Wicked Attraction is the second book in Megan Hart’s The Protector trilogy in which the three books tell one overarching story – which means there are spoilers for book one in this review.
In Dangerous Promise, the author made a terrific job of building her vision of the world of the late twenty-first/early twenty-second century in which the books are set, and of introducing her two principal characters. Nina Bronson is ‘enhanced’, a human with superhuman abilities that are the result of experimental technology implanted in her brain which allows her to control her physical and emotional responses and bodily functions, and to be stronger and faster than normal human beings. Because of the advantages given her, she – and the other fourteen former soldiers who underwent the same treatment – are barred from returning to the armed forces and the only work open to them is as bodyguards. When Nina is hired to protect billionaire businessman Ewan Donahue, it’s the ultimate irony because he’s the leading opponent of enhancement technology. The laws which have been passed owing to his persistent lobbying and political influence have banned the creation of any more enhanced, and prohibit the application of upgrades – which means that ultimately, all fifteen of them will break down and die. But these laws are unpopular in some circles, many groups believing the experimentation should be allowed to continue; and it’s this belief which led to the mountain of death threats against Ewan from which Nina was hired to protect him.
Even more ironic, however, is the fact that not only is Ewan now a passionate opponent of enhancement, he’s the one ultimately responsible for it. Nina is unaware of this until quite late in the book – and of course, once she discovers the truth, is devastated. She fell in love with Ewan and his deception inflicts the sort of pain she hasn’t experienced in years and had hoped never to feel again. As soon as his safety is assured, she leaves, wanting nothing more to do with him – but fate takes a hand when she is offered a lucrative contract on behalf on an anonymous client. She isn’t surprised when that client turns out to be Ewan Donahue, intent on getting her back into his life by hook or by crook.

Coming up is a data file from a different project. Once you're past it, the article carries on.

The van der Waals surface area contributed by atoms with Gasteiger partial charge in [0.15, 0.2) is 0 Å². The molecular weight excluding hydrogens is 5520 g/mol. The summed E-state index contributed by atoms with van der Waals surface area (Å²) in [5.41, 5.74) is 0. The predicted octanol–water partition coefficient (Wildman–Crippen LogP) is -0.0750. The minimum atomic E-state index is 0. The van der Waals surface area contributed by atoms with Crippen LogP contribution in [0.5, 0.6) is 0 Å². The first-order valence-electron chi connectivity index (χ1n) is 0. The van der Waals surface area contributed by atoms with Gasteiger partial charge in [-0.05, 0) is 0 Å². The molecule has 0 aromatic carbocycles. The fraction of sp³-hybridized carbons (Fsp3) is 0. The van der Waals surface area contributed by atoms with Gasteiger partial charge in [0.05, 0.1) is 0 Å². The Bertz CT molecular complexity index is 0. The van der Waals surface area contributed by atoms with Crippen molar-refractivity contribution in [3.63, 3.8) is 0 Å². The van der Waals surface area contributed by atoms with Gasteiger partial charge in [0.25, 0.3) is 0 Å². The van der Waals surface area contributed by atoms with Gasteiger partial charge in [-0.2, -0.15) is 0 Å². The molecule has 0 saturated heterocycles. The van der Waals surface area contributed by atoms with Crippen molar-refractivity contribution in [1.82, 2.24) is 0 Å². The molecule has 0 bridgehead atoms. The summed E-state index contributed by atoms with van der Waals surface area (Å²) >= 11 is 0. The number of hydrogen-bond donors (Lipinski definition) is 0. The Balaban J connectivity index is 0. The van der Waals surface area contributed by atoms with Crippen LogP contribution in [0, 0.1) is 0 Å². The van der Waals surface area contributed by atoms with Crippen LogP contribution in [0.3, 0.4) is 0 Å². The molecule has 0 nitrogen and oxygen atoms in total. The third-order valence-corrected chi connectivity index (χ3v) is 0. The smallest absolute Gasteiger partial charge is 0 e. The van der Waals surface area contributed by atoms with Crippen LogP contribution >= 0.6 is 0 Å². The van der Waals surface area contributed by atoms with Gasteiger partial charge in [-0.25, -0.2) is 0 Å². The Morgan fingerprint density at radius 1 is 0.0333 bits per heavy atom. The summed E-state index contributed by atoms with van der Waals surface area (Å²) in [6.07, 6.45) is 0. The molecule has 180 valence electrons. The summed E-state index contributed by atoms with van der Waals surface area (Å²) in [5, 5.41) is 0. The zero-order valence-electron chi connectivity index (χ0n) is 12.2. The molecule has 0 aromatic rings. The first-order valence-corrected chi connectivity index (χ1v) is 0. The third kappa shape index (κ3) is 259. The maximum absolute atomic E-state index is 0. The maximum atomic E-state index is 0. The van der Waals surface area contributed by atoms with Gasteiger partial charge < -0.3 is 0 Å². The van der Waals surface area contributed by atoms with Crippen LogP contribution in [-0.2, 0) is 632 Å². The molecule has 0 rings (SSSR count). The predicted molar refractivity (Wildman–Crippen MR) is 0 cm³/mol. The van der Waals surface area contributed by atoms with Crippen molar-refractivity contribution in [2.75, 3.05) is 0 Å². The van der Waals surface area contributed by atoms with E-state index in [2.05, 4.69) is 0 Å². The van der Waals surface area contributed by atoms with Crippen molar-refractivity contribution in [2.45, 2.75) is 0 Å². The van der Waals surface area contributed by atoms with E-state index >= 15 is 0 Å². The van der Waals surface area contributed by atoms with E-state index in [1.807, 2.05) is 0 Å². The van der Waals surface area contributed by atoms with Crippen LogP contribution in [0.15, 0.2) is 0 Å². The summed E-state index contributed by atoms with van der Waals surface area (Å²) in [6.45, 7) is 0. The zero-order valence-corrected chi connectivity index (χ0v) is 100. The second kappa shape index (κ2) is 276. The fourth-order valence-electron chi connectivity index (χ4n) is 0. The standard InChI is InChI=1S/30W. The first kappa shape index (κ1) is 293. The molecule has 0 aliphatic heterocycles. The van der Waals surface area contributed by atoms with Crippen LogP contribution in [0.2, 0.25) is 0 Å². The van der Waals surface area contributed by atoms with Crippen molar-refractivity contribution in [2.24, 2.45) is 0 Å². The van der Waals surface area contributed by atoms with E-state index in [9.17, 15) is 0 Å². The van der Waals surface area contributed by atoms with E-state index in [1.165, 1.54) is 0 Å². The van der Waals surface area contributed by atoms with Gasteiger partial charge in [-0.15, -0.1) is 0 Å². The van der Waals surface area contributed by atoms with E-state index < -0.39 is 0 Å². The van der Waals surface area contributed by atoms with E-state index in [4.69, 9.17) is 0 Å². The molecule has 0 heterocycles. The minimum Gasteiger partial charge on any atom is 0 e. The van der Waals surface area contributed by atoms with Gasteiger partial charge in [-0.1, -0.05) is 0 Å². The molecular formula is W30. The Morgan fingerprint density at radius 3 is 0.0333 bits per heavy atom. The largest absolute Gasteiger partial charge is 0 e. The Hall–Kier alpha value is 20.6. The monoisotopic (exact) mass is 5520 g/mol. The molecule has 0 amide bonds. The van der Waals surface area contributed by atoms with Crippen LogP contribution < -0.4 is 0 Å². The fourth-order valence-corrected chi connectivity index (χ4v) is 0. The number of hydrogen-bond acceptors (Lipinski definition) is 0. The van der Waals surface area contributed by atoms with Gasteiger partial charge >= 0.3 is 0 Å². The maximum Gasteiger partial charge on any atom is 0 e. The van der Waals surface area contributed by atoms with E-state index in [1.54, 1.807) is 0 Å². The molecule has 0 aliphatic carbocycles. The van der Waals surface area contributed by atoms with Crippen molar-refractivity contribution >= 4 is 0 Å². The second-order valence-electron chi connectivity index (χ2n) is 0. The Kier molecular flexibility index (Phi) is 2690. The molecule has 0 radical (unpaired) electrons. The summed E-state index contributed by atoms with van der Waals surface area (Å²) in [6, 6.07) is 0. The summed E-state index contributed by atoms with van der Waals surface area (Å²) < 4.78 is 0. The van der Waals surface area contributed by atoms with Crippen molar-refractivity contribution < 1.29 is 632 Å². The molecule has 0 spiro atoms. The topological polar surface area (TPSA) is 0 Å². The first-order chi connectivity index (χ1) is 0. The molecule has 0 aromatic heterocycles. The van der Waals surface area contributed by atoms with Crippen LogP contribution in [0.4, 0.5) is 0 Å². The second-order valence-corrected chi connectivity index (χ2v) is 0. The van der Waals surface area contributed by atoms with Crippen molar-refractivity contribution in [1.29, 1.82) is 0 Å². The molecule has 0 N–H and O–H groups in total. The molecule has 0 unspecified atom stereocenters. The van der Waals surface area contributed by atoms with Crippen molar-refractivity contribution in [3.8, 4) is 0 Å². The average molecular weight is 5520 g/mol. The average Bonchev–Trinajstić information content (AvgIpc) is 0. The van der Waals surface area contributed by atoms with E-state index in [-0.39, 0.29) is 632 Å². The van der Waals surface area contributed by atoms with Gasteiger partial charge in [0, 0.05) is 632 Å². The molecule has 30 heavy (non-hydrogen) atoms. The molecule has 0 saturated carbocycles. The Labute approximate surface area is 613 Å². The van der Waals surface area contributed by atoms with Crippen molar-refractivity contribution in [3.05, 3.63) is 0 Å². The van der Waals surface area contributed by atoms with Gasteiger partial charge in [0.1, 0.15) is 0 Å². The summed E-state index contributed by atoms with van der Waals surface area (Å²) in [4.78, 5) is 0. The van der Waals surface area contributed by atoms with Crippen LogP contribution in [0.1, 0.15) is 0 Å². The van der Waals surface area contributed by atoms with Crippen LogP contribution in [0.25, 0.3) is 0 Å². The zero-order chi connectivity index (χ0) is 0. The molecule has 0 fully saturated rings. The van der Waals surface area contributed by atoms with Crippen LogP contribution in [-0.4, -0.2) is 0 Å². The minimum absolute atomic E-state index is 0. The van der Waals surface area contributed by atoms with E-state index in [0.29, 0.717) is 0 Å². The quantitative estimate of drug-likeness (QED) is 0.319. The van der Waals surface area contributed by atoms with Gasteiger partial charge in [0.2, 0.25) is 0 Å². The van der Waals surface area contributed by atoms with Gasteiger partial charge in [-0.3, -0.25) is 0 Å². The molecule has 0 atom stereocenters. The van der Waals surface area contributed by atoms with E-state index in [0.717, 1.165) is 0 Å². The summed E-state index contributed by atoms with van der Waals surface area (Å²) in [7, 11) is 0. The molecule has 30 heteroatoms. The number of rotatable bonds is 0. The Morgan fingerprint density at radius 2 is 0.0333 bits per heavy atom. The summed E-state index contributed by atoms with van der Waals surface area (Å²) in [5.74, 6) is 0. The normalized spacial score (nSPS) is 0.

Wicked Attraction picks up shortly after this. With the threats to Ewan’s life neutralised, he no longer needs a bodyguard to shadow him 24/7, and Nina has made it very clear this time, their association will be solely professional. The problem, though, is that the attraction and deep emotional connection they had built has never gone away, and now that Nina has allowed herself to feel, she can’t just put the cat back into the bag and pretend their relationship never happened. Ewan has never stopped loving her, and wants desperately to win her back; and the first part of the story consists almost entirely of a ‘one-step-forward, two-steps-back’ dance as they talk and, yes, shag, with Ewan going into full grovel mode and Nina trying – unsuccessfully – to resist him. I didn’t count the sex scenes, and I know that Ms. Hart is known as a writer of erotic romance so there are, perhaps, more than in the average romance novel – but well-written though they are, I began to skim through them after the first few while I waited for some story progression.
The plotline in Wicked Attraction is almost a mirror image of that in Dangerous Promise in that it’s Nina in danger instead of Ewan, and he needs to protect her from an unknown threat, especially as it seems her tech is starting to degrade. Ewan is conflicted; how can he, who has spoken out so vehemently against enhancement, now turn around and argue that the necessary upgrades should be made available to Nina and her fellow enhanced? Yet he’s prepared to do it, and is gathering support to ensure a repeal of the law that outlawed further research and development of the tech; the problem is that there are those ready to use it for unethical and unscrupulous purposes – and who will stop at nothing to get it.
Although I was fascinated by the ethical questions posed by the concept of enhancement, and the discussions about the importance of memory are intriguing, Wicked Attraction nonetheless suffers from middle-book-syndrome. I enjoyed a fair bit of it, but there’s a lot of padding and a lot of time is spent just treading water before the plot really kicks in in the last few chapters – leading to a heart-breaking cliffhanger. If you enjoyed the previous book and want to follow the story through to its conclusion, then you’ll probably want to pick this up, even if you do find yourself having to skim in a few places. Although Wicked Attraction didn’t grab me in the same way as the previous book did, I still intend to read Forbidden Stranger (book three) to find out how everything turns out.